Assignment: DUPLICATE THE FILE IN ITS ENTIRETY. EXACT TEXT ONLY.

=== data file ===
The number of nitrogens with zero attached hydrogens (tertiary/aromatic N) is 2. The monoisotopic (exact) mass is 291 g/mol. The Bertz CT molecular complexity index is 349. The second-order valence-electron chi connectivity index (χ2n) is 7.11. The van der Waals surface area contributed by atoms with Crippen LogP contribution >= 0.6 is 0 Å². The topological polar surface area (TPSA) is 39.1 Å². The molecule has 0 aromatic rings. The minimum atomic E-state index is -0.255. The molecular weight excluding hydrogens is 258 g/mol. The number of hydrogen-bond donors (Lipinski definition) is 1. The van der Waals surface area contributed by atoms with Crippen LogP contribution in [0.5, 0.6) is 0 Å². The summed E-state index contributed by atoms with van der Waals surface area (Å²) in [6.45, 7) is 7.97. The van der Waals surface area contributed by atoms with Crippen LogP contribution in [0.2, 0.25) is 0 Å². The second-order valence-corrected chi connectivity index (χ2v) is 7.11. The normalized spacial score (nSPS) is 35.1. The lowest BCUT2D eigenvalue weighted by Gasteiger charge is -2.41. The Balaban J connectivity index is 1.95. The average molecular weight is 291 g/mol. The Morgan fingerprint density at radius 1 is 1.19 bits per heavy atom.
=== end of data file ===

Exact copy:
The number of nitrogens with zero attached hydrogens (tertiary/aromatic N) is 2. The monoisotopic (exact) mass is 291 g/mol. The Bertz CT molecular complexity index is 349. The second-order valence-electron chi connectivity index (χ2n) is 7.11. The van der Waals surface area contributed by atoms with Crippen LogP contribution >= 0.6 is 0 Å². The topological polar surface area (TPSA) is 39.1 Å². The molecule has 0 aromatic rings. The minimum atomic E-state index is -0.255. The molecular weight excluding hydrogens is 258 g/mol. The number of hydrogen-bond donors (Lipinski definition) is 1. The van der Waals surface area contributed by atoms with Crippen LogP contribution in [0.5, 0.6) is 0 Å². The summed E-state index contributed by atoms with van der Waals surface area (Å²) in [6.45, 7) is 7.97. The van der Waals surface area contributed by atoms with Crippen LogP contribution in [0.2, 0.25) is 0 Å². The second-order valence-corrected chi connectivity index (χ2v) is 7.11. The normalized spacial score (nSPS) is 35.1. The lowest BCUT2D eigenvalue weighted by Gasteiger charge is -2.41. The Balaban J connectivity index is 1.95. The average molecular weight is 291 g/mol. The Morgan fingerprint density at radius 1 is 1.19 bits per heavy atom.